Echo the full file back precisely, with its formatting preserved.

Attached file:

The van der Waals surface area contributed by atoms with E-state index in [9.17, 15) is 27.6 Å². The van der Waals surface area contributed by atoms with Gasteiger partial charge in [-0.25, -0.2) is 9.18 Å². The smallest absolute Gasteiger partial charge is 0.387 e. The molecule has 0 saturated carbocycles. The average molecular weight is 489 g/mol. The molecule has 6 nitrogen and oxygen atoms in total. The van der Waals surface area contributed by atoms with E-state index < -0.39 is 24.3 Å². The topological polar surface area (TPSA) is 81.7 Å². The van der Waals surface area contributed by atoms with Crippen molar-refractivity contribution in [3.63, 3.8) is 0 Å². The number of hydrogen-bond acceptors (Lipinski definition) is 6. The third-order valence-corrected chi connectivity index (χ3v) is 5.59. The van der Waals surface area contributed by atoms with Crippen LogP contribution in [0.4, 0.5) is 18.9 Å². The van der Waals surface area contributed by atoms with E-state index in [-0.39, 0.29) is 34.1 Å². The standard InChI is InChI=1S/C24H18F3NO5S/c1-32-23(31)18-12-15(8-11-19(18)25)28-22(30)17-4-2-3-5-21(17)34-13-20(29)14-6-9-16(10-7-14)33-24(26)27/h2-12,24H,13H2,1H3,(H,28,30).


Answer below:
The van der Waals surface area contributed by atoms with E-state index in [9.17, 15) is 27.6 Å². The van der Waals surface area contributed by atoms with Gasteiger partial charge in [-0.25, -0.2) is 9.18 Å². The smallest absolute Gasteiger partial charge is 0.387 e. The molecule has 0 saturated carbocycles. The average molecular weight is 489 g/mol. The molecule has 6 nitrogen and oxygen atoms in total. The van der Waals surface area contributed by atoms with E-state index < -0.39 is 24.3 Å². The topological polar surface area (TPSA) is 81.7 Å². The van der Waals surface area contributed by atoms with Crippen molar-refractivity contribution in [3.63, 3.8) is 0 Å². The number of hydrogen-bond acceptors (Lipinski definition) is 6. The third-order valence-corrected chi connectivity index (χ3v) is 5.59. The van der Waals surface area contributed by atoms with Crippen LogP contribution in [0.4, 0.5) is 18.9 Å². The van der Waals surface area contributed by atoms with E-state index in [-0.39, 0.29) is 34.1 Å². The standard InChI is InChI=1S/C24H18F3NO5S/c1-32-23(31)18-12-15(8-11-19(18)25)28-22(30)17-4-2-3-5-21(17)34-13-20(29)14-6-9-16(10-7-14)33-24(26)27/h2-12,24H,13H2,1H3,(H,28,30).